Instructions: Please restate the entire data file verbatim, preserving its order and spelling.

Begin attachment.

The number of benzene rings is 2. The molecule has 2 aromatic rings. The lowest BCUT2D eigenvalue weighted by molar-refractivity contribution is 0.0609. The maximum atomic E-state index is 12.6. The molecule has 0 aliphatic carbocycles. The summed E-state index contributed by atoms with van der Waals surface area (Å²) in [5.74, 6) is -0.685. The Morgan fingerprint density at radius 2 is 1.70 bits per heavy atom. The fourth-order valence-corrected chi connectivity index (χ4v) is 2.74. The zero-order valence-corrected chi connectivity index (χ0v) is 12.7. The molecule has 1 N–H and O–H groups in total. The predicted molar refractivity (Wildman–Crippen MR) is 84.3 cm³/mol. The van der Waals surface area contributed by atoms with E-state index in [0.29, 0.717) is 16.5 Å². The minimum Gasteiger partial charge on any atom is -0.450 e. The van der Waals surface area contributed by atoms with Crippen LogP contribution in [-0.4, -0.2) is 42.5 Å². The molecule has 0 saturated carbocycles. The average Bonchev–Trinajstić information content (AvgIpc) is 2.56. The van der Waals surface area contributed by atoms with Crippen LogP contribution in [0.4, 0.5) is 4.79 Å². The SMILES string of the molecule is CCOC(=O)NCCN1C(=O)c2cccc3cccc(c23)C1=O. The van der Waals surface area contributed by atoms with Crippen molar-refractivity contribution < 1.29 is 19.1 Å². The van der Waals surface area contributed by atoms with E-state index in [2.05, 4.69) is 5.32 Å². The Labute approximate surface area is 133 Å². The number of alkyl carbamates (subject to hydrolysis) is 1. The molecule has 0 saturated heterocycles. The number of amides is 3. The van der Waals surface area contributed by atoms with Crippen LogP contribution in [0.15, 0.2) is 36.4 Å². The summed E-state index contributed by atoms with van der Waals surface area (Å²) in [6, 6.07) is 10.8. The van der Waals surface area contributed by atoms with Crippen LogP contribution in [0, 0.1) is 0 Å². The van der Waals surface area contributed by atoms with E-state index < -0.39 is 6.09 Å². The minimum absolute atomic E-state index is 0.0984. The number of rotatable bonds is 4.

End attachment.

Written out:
The number of benzene rings is 2. The molecule has 2 aromatic rings. The lowest BCUT2D eigenvalue weighted by molar-refractivity contribution is 0.0609. The maximum atomic E-state index is 12.6. The molecule has 0 aliphatic carbocycles. The summed E-state index contributed by atoms with van der Waals surface area (Å²) in [5.74, 6) is -0.685. The Morgan fingerprint density at radius 2 is 1.70 bits per heavy atom. The fourth-order valence-corrected chi connectivity index (χ4v) is 2.74. The zero-order valence-corrected chi connectivity index (χ0v) is 12.7. The molecule has 1 N–H and O–H groups in total. The predicted molar refractivity (Wildman–Crippen MR) is 84.3 cm³/mol. The van der Waals surface area contributed by atoms with E-state index in [0.29, 0.717) is 16.5 Å². The minimum Gasteiger partial charge on any atom is -0.450 e. The van der Waals surface area contributed by atoms with Crippen LogP contribution in [-0.4, -0.2) is 42.5 Å². The molecule has 0 saturated carbocycles. The average Bonchev–Trinajstić information content (AvgIpc) is 2.56. The van der Waals surface area contributed by atoms with Crippen LogP contribution in [0.4, 0.5) is 4.79 Å². The SMILES string of the molecule is CCOC(=O)NCCN1C(=O)c2cccc3cccc(c23)C1=O. The van der Waals surface area contributed by atoms with Crippen molar-refractivity contribution < 1.29 is 19.1 Å². The van der Waals surface area contributed by atoms with E-state index in [2.05, 4.69) is 5.32 Å². The Labute approximate surface area is 133 Å². The number of alkyl carbamates (subject to hydrolysis) is 1. The molecule has 0 saturated heterocycles. The number of amides is 3. The van der Waals surface area contributed by atoms with Crippen LogP contribution in [0.15, 0.2) is 36.4 Å². The summed E-state index contributed by atoms with van der Waals surface area (Å²) in [6, 6.07) is 10.8. The van der Waals surface area contributed by atoms with Crippen LogP contribution in [0, 0.1) is 0 Å². The van der Waals surface area contributed by atoms with E-state index < -0.39 is 6.09 Å². The minimum absolute atomic E-state index is 0.0984. The number of rotatable bonds is 4.